Tiger Woods enters the weekend of The Players Championship in control of his game, as comfortable as he has ever been on a golf course that has historically given him fits and one stroke back of erstwhile adversary, Sergio Garcia.
With Woods up 14 majors to none over the winner of their long-ago made-for-TV exhibition, the two old pros enjoy a "rivalry" as lopsided as that between the Yankees and Red Sox, pre-2004. But the 30-somethings (Tiger’s only four years older than the 33-year-old Garcia) certainly have a history, which started at the 1999 PGA Championship at Medinah and will continue in Saturday’s third round at TPC Sawgrass.
"I don’t have to measure myself against anybody," Garcia told reporters after firing a 7-under 65 in Friday’s second round.
Maybe not, but everyone else does, and El Nino has come up short in each official head-to-head contest with Woods. Paired together in 19 rounds over 12 events, Tiger has (according to Golf Channel) won eight, outscored Garcia (an average of 69.84 to 71.95) and tallied just four over-par rounds to Garcia’s 11. Tiger's also 6-0 against Sergio when the two go at it on the weekend, with Woods winning all six events.
Garcia, in the opinion of Golf Channel’s Brandel Chamblee, has been one of the primary casualties of the Tiger Woods era.
"Beginning with that golf tournament in 1999 until the 2002 U.S. Open, I think it’s fair to say that Tiger Woods psychologically emasculated his closest competitors," Chamblee said Friday night. "I think that it, for a while, not only damaged most of them, but certainly Sergio Garcia."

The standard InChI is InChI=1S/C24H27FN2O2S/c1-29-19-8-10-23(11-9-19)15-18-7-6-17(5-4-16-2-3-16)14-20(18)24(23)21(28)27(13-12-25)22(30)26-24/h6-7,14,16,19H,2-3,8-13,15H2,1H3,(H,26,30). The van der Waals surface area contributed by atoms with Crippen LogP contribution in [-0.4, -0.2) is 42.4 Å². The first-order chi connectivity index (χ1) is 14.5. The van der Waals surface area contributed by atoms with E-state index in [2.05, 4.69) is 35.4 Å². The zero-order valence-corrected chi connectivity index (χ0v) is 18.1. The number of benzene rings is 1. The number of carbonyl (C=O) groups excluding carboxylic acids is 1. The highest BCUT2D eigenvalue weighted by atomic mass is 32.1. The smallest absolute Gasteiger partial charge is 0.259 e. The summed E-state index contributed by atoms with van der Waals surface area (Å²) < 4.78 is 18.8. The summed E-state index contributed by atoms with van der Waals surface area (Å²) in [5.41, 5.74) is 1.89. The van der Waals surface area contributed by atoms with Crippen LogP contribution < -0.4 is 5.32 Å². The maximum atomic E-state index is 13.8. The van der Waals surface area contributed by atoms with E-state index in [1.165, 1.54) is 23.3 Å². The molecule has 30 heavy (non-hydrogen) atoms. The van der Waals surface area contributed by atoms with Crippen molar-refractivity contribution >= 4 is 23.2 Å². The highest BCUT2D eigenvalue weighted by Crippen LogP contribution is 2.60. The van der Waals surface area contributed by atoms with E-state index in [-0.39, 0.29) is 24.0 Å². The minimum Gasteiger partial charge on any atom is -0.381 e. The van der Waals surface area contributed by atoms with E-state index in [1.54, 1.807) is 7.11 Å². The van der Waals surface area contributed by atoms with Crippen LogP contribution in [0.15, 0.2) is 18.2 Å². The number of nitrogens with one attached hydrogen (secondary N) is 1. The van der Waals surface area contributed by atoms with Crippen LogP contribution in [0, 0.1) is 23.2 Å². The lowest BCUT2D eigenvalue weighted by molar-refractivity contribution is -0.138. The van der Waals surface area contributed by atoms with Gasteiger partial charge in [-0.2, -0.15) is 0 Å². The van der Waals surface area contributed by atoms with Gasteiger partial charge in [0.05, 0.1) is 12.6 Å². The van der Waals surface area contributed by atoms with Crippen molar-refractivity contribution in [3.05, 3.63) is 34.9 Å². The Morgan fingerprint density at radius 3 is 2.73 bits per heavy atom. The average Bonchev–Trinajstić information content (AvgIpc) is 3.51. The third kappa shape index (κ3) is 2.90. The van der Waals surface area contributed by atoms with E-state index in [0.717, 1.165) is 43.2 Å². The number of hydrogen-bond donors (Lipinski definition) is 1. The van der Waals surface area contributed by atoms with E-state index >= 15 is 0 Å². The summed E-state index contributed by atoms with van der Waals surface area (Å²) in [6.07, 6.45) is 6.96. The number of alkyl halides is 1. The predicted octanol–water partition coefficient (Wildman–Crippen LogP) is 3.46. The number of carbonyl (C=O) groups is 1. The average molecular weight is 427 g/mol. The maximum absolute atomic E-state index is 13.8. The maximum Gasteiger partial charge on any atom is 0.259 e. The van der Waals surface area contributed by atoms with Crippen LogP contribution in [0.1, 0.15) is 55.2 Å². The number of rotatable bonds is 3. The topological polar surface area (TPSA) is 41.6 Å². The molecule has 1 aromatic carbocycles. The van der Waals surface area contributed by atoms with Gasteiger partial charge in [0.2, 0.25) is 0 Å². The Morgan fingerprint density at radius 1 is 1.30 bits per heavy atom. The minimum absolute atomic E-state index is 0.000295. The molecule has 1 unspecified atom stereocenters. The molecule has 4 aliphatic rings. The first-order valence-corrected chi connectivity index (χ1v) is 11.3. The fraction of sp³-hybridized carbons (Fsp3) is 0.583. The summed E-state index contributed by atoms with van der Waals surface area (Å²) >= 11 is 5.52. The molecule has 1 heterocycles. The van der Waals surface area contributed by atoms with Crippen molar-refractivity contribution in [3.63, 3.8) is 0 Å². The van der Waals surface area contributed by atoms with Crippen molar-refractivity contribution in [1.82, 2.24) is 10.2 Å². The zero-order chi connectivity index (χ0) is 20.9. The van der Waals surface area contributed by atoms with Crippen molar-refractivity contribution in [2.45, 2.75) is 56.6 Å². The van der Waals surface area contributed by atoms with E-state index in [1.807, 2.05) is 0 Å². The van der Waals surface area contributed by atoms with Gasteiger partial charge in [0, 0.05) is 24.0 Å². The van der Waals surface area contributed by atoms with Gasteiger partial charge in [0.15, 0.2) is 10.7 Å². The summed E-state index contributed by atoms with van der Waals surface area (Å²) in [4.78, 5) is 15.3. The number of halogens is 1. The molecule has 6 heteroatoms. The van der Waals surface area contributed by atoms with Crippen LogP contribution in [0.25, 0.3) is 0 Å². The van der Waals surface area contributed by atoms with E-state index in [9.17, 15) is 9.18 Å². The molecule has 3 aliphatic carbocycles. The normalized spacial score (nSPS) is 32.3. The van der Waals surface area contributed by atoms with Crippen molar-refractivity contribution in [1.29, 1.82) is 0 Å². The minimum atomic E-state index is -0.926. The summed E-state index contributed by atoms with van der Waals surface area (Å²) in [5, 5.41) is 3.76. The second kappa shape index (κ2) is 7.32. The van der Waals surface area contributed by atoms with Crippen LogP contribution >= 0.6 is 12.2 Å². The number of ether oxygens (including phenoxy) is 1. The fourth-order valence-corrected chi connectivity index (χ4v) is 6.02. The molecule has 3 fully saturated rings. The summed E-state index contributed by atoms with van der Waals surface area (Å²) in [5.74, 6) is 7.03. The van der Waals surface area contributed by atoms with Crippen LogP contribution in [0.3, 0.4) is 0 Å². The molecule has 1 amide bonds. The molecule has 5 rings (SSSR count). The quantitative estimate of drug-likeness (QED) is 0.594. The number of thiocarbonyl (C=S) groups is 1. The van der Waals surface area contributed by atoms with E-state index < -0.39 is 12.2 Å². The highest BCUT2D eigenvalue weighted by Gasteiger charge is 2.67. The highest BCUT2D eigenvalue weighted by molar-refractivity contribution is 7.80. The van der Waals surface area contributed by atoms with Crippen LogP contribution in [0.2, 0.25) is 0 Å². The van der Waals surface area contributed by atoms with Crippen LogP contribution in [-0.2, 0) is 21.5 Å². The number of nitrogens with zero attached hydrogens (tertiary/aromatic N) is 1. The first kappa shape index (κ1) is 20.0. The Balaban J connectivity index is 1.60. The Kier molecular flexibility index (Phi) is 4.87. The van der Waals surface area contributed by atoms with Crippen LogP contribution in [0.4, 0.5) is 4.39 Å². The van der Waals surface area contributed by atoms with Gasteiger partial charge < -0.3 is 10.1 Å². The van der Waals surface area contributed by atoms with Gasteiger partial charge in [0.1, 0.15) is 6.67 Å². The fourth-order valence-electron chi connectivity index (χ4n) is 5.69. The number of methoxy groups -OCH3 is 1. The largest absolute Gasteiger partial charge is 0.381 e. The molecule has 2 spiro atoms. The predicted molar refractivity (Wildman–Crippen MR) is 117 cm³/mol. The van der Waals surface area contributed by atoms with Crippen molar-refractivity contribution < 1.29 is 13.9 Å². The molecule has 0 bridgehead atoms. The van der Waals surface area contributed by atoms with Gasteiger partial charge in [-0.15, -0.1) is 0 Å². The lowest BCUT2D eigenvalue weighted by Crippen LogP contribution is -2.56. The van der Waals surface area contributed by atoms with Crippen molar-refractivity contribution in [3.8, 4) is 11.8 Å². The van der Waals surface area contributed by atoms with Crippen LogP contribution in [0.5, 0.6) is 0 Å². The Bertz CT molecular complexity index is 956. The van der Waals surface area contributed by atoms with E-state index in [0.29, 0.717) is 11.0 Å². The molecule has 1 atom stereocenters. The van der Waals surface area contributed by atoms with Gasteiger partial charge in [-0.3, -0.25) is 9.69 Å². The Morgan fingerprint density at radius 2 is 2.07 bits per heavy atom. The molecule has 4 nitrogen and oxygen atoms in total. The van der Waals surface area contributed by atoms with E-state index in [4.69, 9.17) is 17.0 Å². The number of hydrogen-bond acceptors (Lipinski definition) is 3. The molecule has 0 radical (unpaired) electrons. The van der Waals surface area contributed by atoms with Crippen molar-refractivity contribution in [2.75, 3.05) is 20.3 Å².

With Woods declaring himself happy "with every facet" of his game -- driving, iron play, distance control, short game and putting -- Garcia could be in for more of the same from his elder, who has been known to take names and hold grudges. Sergio earned a special place on Tiger’s take-down list after he treated his meaningless victory in the 2000 "Battle at Bighorn" over a tired, flu-ridden Woods as if it were the Masters. Then there was the final round of the 2006 British Open, the last time the duo went at each other, when Woods blew Garcia away.
Saturday could result in a different ending and a new beginning for the eight-time tour winner from Spain. While he and Woods share just two Players Championship trophies between them (Tiger in 2001, Sergio in 2008), Garcia has also played the Stadium Course this week as if it were his private playground. He added that 65, which included a string of five-straight birdies on holes two through six, to Thursday’s 68.
"Any given day, I can shoot a round like this, and any other day he can shoot a good round and beat me," said Garcia. "There are going to be good days and not-so-good days, so you’ve just got to enjoy the good ones as much as possible."
Yes, but Woods has bent TPC Sawgrass to his will as well, shooting a pair of 67s to remain one birdie putt back of Garcia’s 11-under.
"Even though I haven’t played well here in the past, I’ve still won here," said Woods, who chalked up a W in the 1994 U.S. Amateur before he won The Players. "I know how to get around this golf course."
Game on, gentlemen.